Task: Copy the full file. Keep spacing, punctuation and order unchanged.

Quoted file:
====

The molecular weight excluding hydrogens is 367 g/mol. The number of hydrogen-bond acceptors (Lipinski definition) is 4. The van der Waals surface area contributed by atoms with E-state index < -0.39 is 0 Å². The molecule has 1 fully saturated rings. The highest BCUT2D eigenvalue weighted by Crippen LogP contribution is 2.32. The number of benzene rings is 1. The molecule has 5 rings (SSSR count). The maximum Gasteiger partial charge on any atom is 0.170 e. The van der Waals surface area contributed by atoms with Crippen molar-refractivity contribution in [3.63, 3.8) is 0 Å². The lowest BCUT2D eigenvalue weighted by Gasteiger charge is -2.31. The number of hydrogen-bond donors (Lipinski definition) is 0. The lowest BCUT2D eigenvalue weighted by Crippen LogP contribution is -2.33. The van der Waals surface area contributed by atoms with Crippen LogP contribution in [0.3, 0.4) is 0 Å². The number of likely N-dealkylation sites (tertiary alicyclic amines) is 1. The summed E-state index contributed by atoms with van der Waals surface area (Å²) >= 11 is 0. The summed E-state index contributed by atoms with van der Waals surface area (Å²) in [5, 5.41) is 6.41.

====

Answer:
The molecular weight excluding hydrogens is 367 g/mol. The number of hydrogen-bond acceptors (Lipinski definition) is 4. The van der Waals surface area contributed by atoms with E-state index < -0.39 is 0 Å². The molecule has 1 fully saturated rings. The highest BCUT2D eigenvalue weighted by Crippen LogP contribution is 2.32. The number of benzene rings is 1. The molecule has 5 rings (SSSR count). The maximum Gasteiger partial charge on any atom is 0.170 e. The van der Waals surface area contributed by atoms with Crippen molar-refractivity contribution in [3.63, 3.8) is 0 Å². The lowest BCUT2D eigenvalue weighted by Gasteiger charge is -2.31. The number of hydrogen-bond donors (Lipinski definition) is 0. The lowest BCUT2D eigenvalue weighted by Crippen LogP contribution is -2.33. The van der Waals surface area contributed by atoms with Crippen LogP contribution in [0.3, 0.4) is 0 Å². The number of likely N-dealkylation sites (tertiary alicyclic amines) is 1. The summed E-state index contributed by atoms with van der Waals surface area (Å²) >= 11 is 0. The summed E-state index contributed by atoms with van der Waals surface area (Å²) in [5, 5.41) is 6.41.